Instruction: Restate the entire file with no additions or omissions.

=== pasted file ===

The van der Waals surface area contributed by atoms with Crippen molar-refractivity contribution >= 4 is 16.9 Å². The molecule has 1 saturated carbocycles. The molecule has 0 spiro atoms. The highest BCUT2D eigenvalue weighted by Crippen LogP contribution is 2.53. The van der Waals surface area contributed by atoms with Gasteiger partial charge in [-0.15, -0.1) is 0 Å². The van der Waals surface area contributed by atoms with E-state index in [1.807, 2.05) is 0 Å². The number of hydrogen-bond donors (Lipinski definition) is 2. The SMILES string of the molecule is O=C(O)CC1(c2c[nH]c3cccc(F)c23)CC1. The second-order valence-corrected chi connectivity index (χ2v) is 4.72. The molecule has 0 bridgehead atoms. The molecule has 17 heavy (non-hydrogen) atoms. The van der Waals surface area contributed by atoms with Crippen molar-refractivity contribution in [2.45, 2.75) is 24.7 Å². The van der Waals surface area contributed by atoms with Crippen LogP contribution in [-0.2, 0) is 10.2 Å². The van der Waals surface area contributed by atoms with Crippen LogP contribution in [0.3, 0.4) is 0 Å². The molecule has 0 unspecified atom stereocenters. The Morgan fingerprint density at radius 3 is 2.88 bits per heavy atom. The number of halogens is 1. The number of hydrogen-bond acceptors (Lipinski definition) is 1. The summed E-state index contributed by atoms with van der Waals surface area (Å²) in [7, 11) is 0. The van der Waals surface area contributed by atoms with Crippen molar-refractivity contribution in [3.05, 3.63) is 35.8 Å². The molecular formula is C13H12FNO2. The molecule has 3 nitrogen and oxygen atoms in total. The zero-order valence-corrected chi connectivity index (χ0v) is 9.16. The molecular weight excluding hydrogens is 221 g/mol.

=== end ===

The van der Waals surface area contributed by atoms with Crippen molar-refractivity contribution >= 4 is 16.9 Å². The molecule has 1 saturated carbocycles. The molecule has 0 spiro atoms. The highest BCUT2D eigenvalue weighted by Crippen LogP contribution is 2.53. The van der Waals surface area contributed by atoms with Gasteiger partial charge in [-0.15, -0.1) is 0 Å². The van der Waals surface area contributed by atoms with E-state index in [1.807, 2.05) is 0 Å². The number of hydrogen-bond donors (Lipinski definition) is 2. The SMILES string of the molecule is O=C(O)CC1(c2c[nH]c3cccc(F)c23)CC1. The second-order valence-corrected chi connectivity index (χ2v) is 4.72. The molecule has 0 bridgehead atoms. The molecule has 17 heavy (non-hydrogen) atoms. The van der Waals surface area contributed by atoms with Crippen molar-refractivity contribution in [2.45, 2.75) is 24.7 Å². The van der Waals surface area contributed by atoms with Crippen LogP contribution in [-0.2, 0) is 10.2 Å². The van der Waals surface area contributed by atoms with Crippen LogP contribution in [0.3, 0.4) is 0 Å². The molecule has 0 unspecified atom stereocenters. The Morgan fingerprint density at radius 3 is 2.88 bits per heavy atom. The number of halogens is 1. The number of hydrogen-bond acceptors (Lipinski definition) is 1. The summed E-state index contributed by atoms with van der Waals surface area (Å²) in [7, 11) is 0. The van der Waals surface area contributed by atoms with Crippen molar-refractivity contribution in [3.05, 3.63) is 35.8 Å². The molecular formula is C13H12FNO2. The molecule has 3 nitrogen and oxygen atoms in total. The zero-order valence-corrected chi connectivity index (χ0v) is 9.16. The molecular weight excluding hydrogens is 221 g/mol.